Jonathan Papelbon is coming to Philadelphia. The Phillies signed a proven closer with 219 career saves, to go along with a 2.33 ERA, and two World Championships to his name. The Phillies may have just signed the best closer in baseball.
Then why does it feel like we handed our money to Bernie Madolf?
It would be foolish to label this a bad deal, but I just get the feeling that in four years we will wish it was Ryan Madson coming out of the gate in the ninth.
It’s easy to see why Ruben Amaro prefers Papelbon in red pinstripes. Papelbon is clearly the more accomplished pitcher, having closed for six year in the Boston pressure cooker, while Madson has only held the role of closer for one season. And Papelbon’s career 2.33 ERA is far superior than Madson’s 3.59 ERA.
Papelbon’s accomplishments are nice, but all that really matters here is which pitcher makes the Phillies better. Since Madson struggled in two of his first three seasons and spent one as a starting pitcher, the real comparison begins after Madson found his groove in 2007.
How does Papelbon compare to Madson?
Here are Papelbon's and Madson's numbers over the past five seasons from 2007-2011.
Over the last five seasons, Papelbon is superior in every important statistical category by a fairly significant margin. Especially considering Papelbon was the closer for all five years, there's no question that Papelbon is the better pitcher during this timeframe.
But when we take just the last three seasons, things get a bit blurrier:
In the last three seasons, Papelbon still outshines in most categories, but Madson wins in ERA, HR/9, and BB/9. It’s like choosing between six glazed doughnuts and six jelly doughnuts; you can’t go wrong with either choice.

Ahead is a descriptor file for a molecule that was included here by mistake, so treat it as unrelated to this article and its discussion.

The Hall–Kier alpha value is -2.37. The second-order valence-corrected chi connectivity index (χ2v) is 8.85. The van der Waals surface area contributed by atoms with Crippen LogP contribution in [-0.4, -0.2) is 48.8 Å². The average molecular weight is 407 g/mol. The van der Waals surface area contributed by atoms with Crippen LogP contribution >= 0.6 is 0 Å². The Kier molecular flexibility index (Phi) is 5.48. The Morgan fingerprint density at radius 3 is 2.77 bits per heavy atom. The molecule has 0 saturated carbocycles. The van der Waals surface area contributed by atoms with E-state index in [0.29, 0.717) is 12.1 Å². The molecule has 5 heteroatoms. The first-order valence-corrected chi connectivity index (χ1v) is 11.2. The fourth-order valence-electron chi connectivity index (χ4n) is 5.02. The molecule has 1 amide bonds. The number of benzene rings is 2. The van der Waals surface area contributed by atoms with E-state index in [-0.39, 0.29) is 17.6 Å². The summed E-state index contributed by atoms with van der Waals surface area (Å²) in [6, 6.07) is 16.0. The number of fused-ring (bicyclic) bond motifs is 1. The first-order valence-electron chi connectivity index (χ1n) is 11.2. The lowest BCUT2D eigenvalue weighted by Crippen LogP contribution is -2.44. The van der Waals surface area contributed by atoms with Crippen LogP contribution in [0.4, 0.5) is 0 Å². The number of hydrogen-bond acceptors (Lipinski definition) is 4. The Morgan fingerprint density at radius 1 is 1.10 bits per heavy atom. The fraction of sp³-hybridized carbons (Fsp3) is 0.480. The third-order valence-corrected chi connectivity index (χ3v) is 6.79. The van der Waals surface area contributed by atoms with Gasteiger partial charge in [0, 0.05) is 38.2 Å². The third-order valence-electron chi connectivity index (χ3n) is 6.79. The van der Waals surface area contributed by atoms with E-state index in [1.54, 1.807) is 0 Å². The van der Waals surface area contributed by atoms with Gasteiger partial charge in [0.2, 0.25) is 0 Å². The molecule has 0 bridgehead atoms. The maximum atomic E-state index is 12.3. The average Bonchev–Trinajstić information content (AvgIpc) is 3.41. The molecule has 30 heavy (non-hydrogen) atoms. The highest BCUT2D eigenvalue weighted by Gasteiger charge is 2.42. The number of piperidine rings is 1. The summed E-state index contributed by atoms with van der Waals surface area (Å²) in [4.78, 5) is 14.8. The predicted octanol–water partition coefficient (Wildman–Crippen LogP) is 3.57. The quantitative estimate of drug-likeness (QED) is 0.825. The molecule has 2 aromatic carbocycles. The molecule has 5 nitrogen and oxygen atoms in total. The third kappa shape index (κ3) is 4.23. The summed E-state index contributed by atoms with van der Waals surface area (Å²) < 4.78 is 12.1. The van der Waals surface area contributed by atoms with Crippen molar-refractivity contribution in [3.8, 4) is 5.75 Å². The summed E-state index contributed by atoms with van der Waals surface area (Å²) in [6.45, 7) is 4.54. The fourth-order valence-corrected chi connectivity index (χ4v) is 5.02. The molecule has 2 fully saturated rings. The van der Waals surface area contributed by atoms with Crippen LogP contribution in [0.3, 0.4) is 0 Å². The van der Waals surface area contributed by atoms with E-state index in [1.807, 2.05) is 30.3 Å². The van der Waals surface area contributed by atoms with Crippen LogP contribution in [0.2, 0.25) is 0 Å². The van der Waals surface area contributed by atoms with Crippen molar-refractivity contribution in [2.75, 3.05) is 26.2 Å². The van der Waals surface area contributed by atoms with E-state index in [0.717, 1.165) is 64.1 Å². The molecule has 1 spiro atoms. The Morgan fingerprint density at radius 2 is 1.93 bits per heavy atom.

The problem is that due to two contrasting styles, Papelbon's statistics are more likely to decline than Madson's. Papelbon is similar to Lidge in 2008 with a mid-90's fastball and a hard splitter. As we experienced with Lidge, once the fastball goes, hitters have a much easier time laying off the slider and will find themselves in more hitter's counts.
Madson, on the other hand, also has a mid-90's fastball (slightly below Papelbon) to accompany a great changeup, as well as a cutter. When Madson loses velocity on his fastball, he can still rely on the change in speed of his changeup.
Another difference, as David Murphy pointed out, is that Papelbon is much more of a fly ball pitcher. In the last three seasons, Papelbon's ground ball/fly ball ratio is .52 compared to .95 for Madson. Nearly double the fly ball outs in a bandbox like Citizens Bank Park is a dangerous combination.
But Papelbon is here and that will not change, so second-guessing now is a futile endeavor.
On the bright side, waiting around for Scott Boras to drag his feet with Madson could result in the Phillies losing both pitchers. That is too great a risk at this point, so let's give points to Ruben for pulling the trigger and making a decision. Four years from now, Papelbon might be finished, but we might have a few more championships in the process. When that happens, people might be asking, "Who is Ryan Madson?"